Housekeeping tip: long-term frequent use of some household products may affect heart rate variability.
Use of household cleaning products may be accompanied by inhalation of volatile organic compounds (VOCs) and the secondary pollutants created by their reactions with other airborne compounds. Indoor exposure to these chemicals has been associated with conditions ranging from mucosal membrane irritation to poor concentration. A new study suggests that heavy use of some household cleaning and air-freshening products may have an adverse effect on cardiovascular function [EHP 120(7):958-964; Mehta et al.].
The study drew on data collected through the Swiss Cohort Study on Air Pollution and Lung and Heart Diseases in Adults (SAPALDIA), a prospective cohort study involving 9,561 adults that began in 1991. Upon enrollment, participants underwent medical examinations and completed a detailed health questionnaire. A second round of assessments occurred in 2001-2003, for which one subset of 3,255 participants completed a detailed questionnaire about household cleaning activities, and another subset of 1,846 participants aged 50 years or older underwent 24-hour electrocardiogram (ECG) monitoring. The current study was a cross-sectional analysis of 581 participants aged 50 years or older, mostly women, who completed both the questionnaire and the ECG monitoring. Many of the participants were full-time homemakers.
The ECG monitoring focused on four summary measures of heart rate variability (HRV), reduced HRV being a marker of cardiac dysfunction. Participants reported use of several different household sprays and scented products. Lung-function test results and self-reported symptoms reflected the state of participants' pulmonary health. Statistical analysis assessed HRV measures in association with frequency of use of cleaning sprays, air-freshening sprays, and scented products, as well as with the number of different sprays used weekly. The investigators adjusted for individual health and cardiovascular risk factors, as well as for alternative sources of other indoor air pollutants.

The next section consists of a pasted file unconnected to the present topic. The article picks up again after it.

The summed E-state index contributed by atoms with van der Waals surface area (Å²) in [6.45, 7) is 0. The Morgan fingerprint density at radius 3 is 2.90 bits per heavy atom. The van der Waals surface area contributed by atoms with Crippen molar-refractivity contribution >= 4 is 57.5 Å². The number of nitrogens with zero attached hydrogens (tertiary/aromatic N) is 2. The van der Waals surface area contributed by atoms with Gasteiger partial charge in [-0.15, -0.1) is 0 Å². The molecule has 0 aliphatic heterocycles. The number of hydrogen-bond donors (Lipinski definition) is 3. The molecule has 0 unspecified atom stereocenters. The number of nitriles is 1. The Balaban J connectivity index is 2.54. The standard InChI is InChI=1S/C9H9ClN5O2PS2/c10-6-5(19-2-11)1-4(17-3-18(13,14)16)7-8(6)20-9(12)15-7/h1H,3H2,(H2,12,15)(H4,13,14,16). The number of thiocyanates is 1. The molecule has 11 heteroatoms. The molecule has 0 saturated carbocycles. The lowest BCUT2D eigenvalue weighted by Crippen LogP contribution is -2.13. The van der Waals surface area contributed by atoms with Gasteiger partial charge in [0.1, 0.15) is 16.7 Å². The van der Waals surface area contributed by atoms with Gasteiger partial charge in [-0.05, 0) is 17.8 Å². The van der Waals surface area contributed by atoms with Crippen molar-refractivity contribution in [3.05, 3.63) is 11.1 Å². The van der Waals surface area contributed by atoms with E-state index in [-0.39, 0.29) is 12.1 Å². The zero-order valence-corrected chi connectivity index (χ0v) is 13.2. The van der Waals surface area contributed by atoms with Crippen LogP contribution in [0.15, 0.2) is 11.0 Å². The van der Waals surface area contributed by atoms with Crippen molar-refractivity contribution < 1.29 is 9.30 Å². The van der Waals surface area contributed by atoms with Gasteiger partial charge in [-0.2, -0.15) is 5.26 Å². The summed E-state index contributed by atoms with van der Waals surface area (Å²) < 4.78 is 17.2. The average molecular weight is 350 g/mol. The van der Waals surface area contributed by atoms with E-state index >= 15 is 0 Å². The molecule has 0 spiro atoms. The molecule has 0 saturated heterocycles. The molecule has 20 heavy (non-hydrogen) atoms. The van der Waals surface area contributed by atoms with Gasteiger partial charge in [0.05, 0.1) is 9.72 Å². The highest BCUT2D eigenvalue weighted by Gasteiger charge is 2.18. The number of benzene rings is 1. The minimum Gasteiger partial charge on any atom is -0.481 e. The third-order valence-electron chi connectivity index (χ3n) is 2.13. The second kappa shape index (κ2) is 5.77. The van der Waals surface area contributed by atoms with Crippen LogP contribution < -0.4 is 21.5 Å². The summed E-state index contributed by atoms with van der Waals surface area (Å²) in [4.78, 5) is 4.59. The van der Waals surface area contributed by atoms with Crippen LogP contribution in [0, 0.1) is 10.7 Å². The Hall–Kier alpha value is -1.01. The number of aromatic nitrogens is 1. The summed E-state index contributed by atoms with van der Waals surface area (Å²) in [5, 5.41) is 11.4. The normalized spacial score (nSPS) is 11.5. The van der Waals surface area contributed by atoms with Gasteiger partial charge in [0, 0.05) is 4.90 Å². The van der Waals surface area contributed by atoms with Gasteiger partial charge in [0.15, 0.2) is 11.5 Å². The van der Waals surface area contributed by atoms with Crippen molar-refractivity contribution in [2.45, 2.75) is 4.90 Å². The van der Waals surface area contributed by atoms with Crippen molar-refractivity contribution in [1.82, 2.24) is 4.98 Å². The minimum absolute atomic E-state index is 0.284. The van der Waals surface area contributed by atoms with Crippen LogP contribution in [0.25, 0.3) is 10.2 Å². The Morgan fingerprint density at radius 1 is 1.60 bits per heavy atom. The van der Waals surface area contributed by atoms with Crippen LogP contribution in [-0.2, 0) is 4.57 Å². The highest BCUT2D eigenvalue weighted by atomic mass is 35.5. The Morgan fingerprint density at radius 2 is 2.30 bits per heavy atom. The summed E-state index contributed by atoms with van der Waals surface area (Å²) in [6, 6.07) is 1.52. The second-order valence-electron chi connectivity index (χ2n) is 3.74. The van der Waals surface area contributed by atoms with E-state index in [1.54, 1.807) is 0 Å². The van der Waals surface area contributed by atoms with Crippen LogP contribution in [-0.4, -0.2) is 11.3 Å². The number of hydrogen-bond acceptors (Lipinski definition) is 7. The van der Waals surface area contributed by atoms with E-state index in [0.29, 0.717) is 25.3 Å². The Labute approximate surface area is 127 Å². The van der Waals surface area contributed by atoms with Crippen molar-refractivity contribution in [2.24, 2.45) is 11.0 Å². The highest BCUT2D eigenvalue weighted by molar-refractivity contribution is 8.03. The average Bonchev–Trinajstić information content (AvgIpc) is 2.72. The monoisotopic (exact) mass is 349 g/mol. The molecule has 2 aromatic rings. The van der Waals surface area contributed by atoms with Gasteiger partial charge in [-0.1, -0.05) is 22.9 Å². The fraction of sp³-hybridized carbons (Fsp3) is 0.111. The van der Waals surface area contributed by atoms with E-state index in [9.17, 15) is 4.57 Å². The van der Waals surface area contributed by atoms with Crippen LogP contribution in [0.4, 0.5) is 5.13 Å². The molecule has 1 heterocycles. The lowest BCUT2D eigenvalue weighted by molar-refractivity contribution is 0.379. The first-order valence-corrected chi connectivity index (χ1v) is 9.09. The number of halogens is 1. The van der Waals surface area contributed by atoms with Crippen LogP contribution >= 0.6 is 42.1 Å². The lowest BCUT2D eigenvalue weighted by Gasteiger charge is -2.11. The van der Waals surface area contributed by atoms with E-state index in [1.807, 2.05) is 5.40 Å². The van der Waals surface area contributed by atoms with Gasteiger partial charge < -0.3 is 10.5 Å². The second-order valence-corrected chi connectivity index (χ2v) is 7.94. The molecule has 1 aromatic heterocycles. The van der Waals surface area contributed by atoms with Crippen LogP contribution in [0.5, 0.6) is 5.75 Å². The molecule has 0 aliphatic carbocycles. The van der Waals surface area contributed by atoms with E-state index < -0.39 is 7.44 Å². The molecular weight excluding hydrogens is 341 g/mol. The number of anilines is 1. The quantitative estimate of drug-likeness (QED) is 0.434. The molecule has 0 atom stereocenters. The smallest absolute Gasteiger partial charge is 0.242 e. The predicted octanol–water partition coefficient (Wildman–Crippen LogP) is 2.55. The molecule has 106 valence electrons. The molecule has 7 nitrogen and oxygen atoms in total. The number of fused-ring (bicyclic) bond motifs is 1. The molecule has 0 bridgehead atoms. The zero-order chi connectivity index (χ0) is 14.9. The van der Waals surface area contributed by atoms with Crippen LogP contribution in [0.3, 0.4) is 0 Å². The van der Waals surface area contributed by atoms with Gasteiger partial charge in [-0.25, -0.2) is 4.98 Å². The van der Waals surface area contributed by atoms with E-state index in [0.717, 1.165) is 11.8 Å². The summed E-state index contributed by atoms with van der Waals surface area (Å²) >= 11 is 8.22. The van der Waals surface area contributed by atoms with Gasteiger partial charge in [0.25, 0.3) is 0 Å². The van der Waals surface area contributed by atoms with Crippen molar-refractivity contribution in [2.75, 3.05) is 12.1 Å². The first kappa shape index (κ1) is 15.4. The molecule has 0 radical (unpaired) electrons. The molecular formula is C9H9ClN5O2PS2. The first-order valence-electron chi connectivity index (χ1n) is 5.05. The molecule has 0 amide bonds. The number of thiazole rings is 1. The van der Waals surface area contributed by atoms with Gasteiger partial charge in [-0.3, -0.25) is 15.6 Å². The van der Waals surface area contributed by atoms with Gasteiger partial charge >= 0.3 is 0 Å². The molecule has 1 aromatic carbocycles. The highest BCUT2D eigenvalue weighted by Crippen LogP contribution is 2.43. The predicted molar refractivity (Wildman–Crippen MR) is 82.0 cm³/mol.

Long-term frequent use of all product types was associated with reduced HRV, with the strongest association for air-freshening sprays. Associations were stronger among individuals with evidence of obstructive lung disease (not including asthma). Limitations include the cross-sectional design (which represents only a snapshot in time), reliance on self-reported exposures, potential selection bias, and uncontrolled confounding. However, the reported associations were strong, suggesting widespread heavy use of these types of products could have a significant public health impact if the observed associations represent casual effects. More rigorous study is needed, including longitudinal observations, direct exposure assessment, and chemical characterization of VOCs and secondary pollutants in homes' indoor and outdoor air.
Julia R. Barrett, MS, ELS, a Madison, WI-based science writer and editor, has written for EHP since 1996. She is a member of the National Association of Science Writers and the Board of Editors in the Life Sciences.
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|Title Annotation:||Science Selections|
|Author:||Barrett, Julia R.|
|Publication:||Environmental Health Perspectives|
|Date:||Jul 1, 2012|
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